Schriever, Bernard Adolph (1910–2005)
Aerospace engineer and administrator who figured prominently
in American missile development. Schriever earned a B.S. in architectural
engineering from Texas A&M in 1931 and was commissioned in the Army Air
Corps Reserve in 1933 after completing pilot training. He earned an M.A.
in aeronautical engineering from Stanford in 1942 and then flew 63 combat
missions in the Pacific Theater during World War II. In 1954, he became
commander of the Western Development Division (soon renamed the Air Force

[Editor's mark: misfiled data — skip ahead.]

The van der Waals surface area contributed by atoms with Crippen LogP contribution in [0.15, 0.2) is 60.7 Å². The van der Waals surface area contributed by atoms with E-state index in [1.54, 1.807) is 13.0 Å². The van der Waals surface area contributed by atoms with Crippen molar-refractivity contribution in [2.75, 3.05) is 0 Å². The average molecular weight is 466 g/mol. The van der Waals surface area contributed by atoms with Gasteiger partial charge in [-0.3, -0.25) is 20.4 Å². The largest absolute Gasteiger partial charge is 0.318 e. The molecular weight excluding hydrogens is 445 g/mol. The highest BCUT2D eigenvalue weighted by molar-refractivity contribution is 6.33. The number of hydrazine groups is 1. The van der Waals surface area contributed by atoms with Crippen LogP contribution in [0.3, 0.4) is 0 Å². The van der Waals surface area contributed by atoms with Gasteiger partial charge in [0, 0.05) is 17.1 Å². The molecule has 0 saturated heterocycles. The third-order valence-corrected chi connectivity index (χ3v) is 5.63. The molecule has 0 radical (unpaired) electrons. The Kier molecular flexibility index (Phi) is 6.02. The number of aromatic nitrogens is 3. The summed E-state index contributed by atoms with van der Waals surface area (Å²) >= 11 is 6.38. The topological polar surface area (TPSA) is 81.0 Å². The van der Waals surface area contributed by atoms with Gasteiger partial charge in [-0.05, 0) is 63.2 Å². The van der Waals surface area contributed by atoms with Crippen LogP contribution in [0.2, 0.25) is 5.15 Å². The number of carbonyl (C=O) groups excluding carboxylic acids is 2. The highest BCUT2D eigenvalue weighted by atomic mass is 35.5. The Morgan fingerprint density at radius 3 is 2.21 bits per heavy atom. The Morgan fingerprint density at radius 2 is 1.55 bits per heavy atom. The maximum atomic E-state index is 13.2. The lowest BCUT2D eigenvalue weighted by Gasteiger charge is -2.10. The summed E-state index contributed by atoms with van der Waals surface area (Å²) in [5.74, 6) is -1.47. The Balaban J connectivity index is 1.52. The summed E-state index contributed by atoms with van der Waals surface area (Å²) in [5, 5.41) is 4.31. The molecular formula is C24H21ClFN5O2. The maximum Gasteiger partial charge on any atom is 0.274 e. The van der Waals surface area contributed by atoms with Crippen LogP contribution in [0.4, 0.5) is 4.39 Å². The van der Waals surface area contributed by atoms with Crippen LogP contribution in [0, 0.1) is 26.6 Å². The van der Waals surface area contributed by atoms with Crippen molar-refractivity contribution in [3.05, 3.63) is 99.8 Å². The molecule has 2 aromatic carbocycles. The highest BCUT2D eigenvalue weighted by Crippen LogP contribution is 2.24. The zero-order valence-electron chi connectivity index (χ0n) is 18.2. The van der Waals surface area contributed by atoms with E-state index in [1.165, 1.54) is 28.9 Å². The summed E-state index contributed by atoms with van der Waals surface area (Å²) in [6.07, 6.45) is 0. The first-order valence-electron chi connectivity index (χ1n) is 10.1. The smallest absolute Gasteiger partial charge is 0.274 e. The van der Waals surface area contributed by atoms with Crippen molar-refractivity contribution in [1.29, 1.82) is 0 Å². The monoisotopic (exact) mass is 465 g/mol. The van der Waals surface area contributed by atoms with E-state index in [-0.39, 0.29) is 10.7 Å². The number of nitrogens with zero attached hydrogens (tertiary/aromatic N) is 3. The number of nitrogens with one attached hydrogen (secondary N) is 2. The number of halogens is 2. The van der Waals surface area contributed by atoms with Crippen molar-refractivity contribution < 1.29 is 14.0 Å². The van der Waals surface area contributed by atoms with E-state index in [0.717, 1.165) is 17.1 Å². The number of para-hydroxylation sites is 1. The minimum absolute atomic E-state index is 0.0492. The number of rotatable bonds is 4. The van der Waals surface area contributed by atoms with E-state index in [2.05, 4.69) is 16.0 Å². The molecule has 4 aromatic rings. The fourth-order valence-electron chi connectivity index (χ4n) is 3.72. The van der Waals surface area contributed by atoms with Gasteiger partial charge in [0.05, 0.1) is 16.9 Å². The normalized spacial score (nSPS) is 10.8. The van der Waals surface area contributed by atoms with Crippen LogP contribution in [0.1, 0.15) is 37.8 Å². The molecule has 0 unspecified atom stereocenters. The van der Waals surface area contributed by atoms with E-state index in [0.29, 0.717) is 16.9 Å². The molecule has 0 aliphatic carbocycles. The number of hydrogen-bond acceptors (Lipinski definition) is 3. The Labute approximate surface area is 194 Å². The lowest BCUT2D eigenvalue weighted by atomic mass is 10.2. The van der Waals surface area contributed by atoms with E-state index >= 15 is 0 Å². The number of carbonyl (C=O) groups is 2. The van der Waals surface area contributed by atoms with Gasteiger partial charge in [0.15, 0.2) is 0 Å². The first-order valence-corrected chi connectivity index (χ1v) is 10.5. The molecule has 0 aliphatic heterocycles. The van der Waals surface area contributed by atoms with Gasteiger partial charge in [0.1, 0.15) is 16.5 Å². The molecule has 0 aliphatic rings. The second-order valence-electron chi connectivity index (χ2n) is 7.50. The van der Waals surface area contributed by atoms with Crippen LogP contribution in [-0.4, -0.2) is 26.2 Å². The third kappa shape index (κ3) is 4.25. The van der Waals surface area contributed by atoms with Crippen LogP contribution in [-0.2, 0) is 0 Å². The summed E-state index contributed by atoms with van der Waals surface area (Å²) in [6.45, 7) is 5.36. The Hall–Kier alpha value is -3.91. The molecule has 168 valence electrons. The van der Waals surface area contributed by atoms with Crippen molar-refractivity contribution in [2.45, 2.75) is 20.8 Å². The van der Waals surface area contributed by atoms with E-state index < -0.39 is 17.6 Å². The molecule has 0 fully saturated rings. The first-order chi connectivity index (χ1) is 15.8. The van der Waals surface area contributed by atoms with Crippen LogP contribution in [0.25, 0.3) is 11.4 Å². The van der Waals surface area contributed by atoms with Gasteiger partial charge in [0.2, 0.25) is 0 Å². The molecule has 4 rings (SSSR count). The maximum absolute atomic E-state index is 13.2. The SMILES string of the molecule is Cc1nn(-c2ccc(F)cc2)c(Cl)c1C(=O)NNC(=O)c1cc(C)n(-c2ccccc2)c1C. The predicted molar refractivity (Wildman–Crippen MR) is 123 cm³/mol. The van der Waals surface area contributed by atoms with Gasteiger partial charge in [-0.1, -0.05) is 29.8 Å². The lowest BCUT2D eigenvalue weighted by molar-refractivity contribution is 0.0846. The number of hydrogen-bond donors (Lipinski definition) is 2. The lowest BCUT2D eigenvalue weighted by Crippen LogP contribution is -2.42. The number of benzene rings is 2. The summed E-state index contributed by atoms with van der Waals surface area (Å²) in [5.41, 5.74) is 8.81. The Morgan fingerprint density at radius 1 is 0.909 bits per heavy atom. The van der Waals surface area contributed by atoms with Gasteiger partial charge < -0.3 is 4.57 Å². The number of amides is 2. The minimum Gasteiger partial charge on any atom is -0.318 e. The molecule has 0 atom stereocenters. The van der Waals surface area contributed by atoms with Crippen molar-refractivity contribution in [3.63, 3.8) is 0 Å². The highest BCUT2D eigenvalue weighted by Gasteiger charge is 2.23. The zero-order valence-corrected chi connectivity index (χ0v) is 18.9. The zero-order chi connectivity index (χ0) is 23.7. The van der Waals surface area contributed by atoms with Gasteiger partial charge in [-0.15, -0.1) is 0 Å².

Ballistic Missile Division), and from 1959 to 1966 was commander of its
parent organization, the Air Research and Development Command (renamed Air
Force Systems Command in 1961). As such, he oversaw the development of the
and Titan missiles, introducing a systems
approach, whereby the various components of the Atlas and succeeding missiles
underwent simultaneous design and testing. Schriever also instigated the
practice of concurrency, which allowed the components of missiles to enter
production while still in the test phase, thereby speeding up development.
He retired as a general in 1966.